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In learning about the general formula for a circle: $$(x-h)^2 + (y-k)^2 = r^2$$ my book states that $3$ points are sufficient to guarantee the solution (or absence of solution) for an unique circle.

It follows this up by explaining that $3$ different points creates $3$ different equations...namely:

1) $(x_1-h)^2 + (y_1-k)^2 = r^2\;$ where $\;(x_1,y_1)\;$ is the first point provided
2) $(x_2-h)^2 + (y_2-k)^2 = r^2\;$ where $\;(x_2,y_2)\;$ is the second point provided
3) $(x_3-h)^2 + (y_3-k)^2 = r^2\;$ where $\;(x_3,y_3)\;$ is the third point provided

I'm okay with this as I'm familiar with the whole "$3$ equations for $3$ unknowns".

However, the book's explanation concludes with the statement:

"The equations can't be linearly dependent since the points that lead to them are all different". I am not particularly familiar with linear algebra so I do not understand the significance of this statement. Is there a visual representation of this statement that can help me understand what they mean?

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    $\begingroup$ as long as you have three points A,B,C that are distinct and not collinear, draw the perpendicular bisector of the line segment AB, then draw the perpendicular bisector of the line segment BC, these two constructed lines meet in the correct center. In fact, if you also draw the perpendicular bisector of the line segment CA, all three lines meet in the correct center. $\endgroup$ – Will Jagy Jan 5 '19 at 22:25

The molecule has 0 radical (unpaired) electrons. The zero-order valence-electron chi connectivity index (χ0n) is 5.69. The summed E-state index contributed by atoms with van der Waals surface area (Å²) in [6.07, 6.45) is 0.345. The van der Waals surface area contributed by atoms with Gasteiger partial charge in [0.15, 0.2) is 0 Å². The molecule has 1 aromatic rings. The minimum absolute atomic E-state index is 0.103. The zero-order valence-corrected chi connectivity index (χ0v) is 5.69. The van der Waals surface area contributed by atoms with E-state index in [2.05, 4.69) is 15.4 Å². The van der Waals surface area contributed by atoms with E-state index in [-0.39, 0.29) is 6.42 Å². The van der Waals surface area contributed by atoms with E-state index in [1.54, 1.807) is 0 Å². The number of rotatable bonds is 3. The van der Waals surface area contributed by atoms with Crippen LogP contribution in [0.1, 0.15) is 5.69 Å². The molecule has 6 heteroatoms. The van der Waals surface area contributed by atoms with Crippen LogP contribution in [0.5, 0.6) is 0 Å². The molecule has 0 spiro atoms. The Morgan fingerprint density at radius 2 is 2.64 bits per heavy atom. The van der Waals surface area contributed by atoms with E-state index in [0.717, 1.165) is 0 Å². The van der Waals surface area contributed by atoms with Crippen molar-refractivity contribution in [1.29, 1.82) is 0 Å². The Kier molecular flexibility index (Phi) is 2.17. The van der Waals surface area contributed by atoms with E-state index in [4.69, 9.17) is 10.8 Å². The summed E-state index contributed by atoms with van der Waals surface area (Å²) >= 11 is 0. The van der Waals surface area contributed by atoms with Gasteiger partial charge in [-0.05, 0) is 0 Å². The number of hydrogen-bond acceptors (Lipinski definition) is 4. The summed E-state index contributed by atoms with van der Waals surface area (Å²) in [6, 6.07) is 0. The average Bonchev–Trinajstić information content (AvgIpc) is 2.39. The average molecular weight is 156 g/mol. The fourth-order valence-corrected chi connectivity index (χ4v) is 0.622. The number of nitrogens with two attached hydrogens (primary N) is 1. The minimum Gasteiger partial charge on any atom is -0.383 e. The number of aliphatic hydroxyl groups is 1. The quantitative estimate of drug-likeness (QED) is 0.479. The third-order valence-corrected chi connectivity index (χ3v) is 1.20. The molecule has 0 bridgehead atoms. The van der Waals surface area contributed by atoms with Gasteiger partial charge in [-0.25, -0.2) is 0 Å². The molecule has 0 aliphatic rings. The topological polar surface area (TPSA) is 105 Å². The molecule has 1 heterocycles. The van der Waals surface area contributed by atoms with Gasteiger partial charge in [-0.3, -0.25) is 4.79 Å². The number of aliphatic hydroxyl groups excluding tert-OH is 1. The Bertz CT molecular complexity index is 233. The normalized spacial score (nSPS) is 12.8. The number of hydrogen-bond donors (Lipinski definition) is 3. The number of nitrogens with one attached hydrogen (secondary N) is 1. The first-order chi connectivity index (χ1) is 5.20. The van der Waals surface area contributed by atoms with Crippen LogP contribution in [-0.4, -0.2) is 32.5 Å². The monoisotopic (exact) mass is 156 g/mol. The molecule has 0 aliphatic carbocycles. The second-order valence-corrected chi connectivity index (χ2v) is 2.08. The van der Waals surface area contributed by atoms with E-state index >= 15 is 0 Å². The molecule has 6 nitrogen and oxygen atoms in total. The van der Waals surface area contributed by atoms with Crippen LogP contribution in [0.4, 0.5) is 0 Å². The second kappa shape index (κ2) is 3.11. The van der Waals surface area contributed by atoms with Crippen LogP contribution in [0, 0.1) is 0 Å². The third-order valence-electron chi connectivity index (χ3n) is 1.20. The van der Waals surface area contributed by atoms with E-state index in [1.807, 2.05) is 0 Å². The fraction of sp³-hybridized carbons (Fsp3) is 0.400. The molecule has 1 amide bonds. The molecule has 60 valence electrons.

• $\begingroup$ That is interesting. Could you explain to me why that is the case? Is that a visual demonstration of what it means to be linearly independent? Or is that just a coincidental phenomenon that you observe with circles defined by 3 unique points. $\endgroup$ – S.Cramer Jan 5 '19 at 22:30
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    $\begingroup$ meanwhile, given coordinates for the three points, it is not hard to find equations for the three lines. $\endgroup$ – Will Jagy Jan 5 '19 at 22:30
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    $\begingroup$ If we call the center P, we know that PAB is an isosceles triangle, as P must be the same distance from A and B. Before we are quite sure where P is, we still know it lies on the perpendicular bisector of segment AB, as the altitude of an isosceles triangle also bisects the opposing side. I am ignoring the linear algebra concepts $\endgroup$ – Will Jagy Jan 5 '19 at 22:33
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    $\begingroup$ Understood. I really recommend you draw some pictures my way before pushing on with the system of equations; the bisector method goes back about two thousand years and is easy. Also, in your question above, it should read $y_1- k$ and $y_2-k$ and $y_3-k$ $\endgroup$ – Will Jagy Jan 5 '19 at 22:38
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Sometimes a few figures are worth a thousand words:

enter image description here

enter image description here


Top: Three non-collinear points determine a triangle, each leg of which will be a chord of the circle. A perpendicular to each chord must go through the center of the circumscribed circle.

Bottom: If the three points are collinear, then perpendiculars to their three defined segments are parallel, thus never meet, thus cannot define a circle.

Clear?

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  • $\begingroup$ I assume the lower image is when you collapse the shorter 2 legs of the triangle onto the longest leg of the triangle? (and the resulting vertical lines in the lower image are where the bisecting lines in the upper image would land) What is the significance of "collapsing two lines on to one line" ... i.e. why did you choose to emphasize this? $\endgroup$ – S.Cramer Jan 6 '19 at 0:09